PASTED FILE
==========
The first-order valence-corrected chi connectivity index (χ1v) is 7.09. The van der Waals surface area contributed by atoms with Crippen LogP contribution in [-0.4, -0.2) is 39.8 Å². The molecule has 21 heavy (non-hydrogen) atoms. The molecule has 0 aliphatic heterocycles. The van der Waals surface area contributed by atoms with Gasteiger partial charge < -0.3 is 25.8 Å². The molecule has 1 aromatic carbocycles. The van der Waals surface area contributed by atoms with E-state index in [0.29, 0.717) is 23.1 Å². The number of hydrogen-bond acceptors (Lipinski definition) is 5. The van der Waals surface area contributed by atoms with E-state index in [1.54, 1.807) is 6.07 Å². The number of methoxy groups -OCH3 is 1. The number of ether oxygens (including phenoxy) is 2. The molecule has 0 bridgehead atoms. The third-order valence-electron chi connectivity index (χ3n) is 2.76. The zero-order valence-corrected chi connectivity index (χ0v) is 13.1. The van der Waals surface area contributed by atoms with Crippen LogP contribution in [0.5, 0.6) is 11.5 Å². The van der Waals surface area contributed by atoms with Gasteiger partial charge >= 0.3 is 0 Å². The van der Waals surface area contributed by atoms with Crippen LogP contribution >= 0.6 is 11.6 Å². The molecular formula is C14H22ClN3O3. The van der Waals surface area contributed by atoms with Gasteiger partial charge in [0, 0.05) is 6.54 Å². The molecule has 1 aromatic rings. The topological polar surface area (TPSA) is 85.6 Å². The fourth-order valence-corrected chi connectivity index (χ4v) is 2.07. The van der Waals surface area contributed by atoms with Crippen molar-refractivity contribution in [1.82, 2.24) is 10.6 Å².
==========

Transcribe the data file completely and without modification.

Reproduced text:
The first-order valence-corrected chi connectivity index (χ1v) is 7.09. The van der Waals surface area contributed by atoms with Crippen LogP contribution in [-0.4, -0.2) is 39.8 Å². The molecule has 21 heavy (non-hydrogen) atoms. The molecule has 0 aliphatic heterocycles. The van der Waals surface area contributed by atoms with Gasteiger partial charge < -0.3 is 25.8 Å². The molecule has 1 aromatic carbocycles. The van der Waals surface area contributed by atoms with E-state index in [0.29, 0.717) is 23.1 Å². The number of hydrogen-bond acceptors (Lipinski definition) is 5. The van der Waals surface area contributed by atoms with E-state index in [1.54, 1.807) is 6.07 Å². The number of methoxy groups -OCH3 is 1. The number of ether oxygens (including phenoxy) is 2. The molecule has 0 bridgehead atoms. The third-order valence-electron chi connectivity index (χ3n) is 2.76. The zero-order valence-corrected chi connectivity index (χ0v) is 13.1. The van der Waals surface area contributed by atoms with Crippen LogP contribution in [0.5, 0.6) is 11.5 Å². The van der Waals surface area contributed by atoms with Gasteiger partial charge >= 0.3 is 0 Å². The van der Waals surface area contributed by atoms with Crippen LogP contribution >= 0.6 is 11.6 Å². The molecular formula is C14H22ClN3O3. The van der Waals surface area contributed by atoms with Gasteiger partial charge in [0, 0.05) is 6.54 Å². The molecule has 1 aromatic rings. The topological polar surface area (TPSA) is 85.6 Å². The fourth-order valence-corrected chi connectivity index (χ4v) is 2.07. The van der Waals surface area contributed by atoms with Crippen molar-refractivity contribution in [1.82, 2.24) is 10.6 Å².